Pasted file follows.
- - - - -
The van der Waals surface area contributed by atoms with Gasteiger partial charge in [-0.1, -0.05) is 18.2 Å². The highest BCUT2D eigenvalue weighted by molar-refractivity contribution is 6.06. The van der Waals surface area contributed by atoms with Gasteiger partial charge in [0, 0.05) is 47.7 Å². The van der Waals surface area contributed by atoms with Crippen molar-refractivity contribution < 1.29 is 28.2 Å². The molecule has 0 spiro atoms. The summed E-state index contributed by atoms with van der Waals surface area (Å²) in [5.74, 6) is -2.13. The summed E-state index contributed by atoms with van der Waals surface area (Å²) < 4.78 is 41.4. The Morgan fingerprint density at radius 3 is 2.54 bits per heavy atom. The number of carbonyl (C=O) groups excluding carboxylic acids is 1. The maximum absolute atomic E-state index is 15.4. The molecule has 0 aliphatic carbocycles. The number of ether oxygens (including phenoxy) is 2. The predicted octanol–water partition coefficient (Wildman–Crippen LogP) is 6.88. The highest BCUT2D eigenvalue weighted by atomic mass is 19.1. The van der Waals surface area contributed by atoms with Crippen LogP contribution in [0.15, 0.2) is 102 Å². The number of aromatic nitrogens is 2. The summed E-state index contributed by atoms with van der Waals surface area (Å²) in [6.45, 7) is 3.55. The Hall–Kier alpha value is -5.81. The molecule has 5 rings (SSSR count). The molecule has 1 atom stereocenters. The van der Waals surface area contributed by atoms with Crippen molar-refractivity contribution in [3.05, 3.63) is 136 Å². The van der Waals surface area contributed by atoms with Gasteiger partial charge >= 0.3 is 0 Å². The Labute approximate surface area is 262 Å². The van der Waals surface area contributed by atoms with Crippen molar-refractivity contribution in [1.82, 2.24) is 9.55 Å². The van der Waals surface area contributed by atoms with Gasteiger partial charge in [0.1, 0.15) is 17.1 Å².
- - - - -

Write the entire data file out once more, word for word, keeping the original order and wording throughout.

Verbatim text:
The van der Waals surface area contributed by atoms with Gasteiger partial charge in [-0.1, -0.05) is 18.2 Å². The highest BCUT2D eigenvalue weighted by molar-refractivity contribution is 6.06. The van der Waals surface area contributed by atoms with Gasteiger partial charge in [0, 0.05) is 47.7 Å². The van der Waals surface area contributed by atoms with Crippen molar-refractivity contribution < 1.29 is 28.2 Å². The molecule has 0 spiro atoms. The summed E-state index contributed by atoms with van der Waals surface area (Å²) in [5.74, 6) is -2.13. The summed E-state index contributed by atoms with van der Waals surface area (Å²) < 4.78 is 41.4. The Morgan fingerprint density at radius 3 is 2.54 bits per heavy atom. The number of carbonyl (C=O) groups excluding carboxylic acids is 1. The maximum absolute atomic E-state index is 15.4. The molecule has 0 aliphatic carbocycles. The number of ether oxygens (including phenoxy) is 2. The predicted octanol–water partition coefficient (Wildman–Crippen LogP) is 6.88. The highest BCUT2D eigenvalue weighted by atomic mass is 19.1. The van der Waals surface area contributed by atoms with Crippen LogP contribution in [0.15, 0.2) is 102 Å². The number of aromatic nitrogens is 2. The summed E-state index contributed by atoms with van der Waals surface area (Å²) in [6.45, 7) is 3.55. The Hall–Kier alpha value is -5.81. The molecule has 5 rings (SSSR count). The molecule has 1 atom stereocenters. The van der Waals surface area contributed by atoms with Crippen molar-refractivity contribution in [3.05, 3.63) is 136 Å². The van der Waals surface area contributed by atoms with Gasteiger partial charge >= 0.3 is 0 Å². The Labute approximate surface area is 262 Å². The van der Waals surface area contributed by atoms with Crippen molar-refractivity contribution in [1.82, 2.24) is 9.55 Å². The van der Waals surface area contributed by atoms with Gasteiger partial charge in [0.1, 0.15) is 17.1 Å².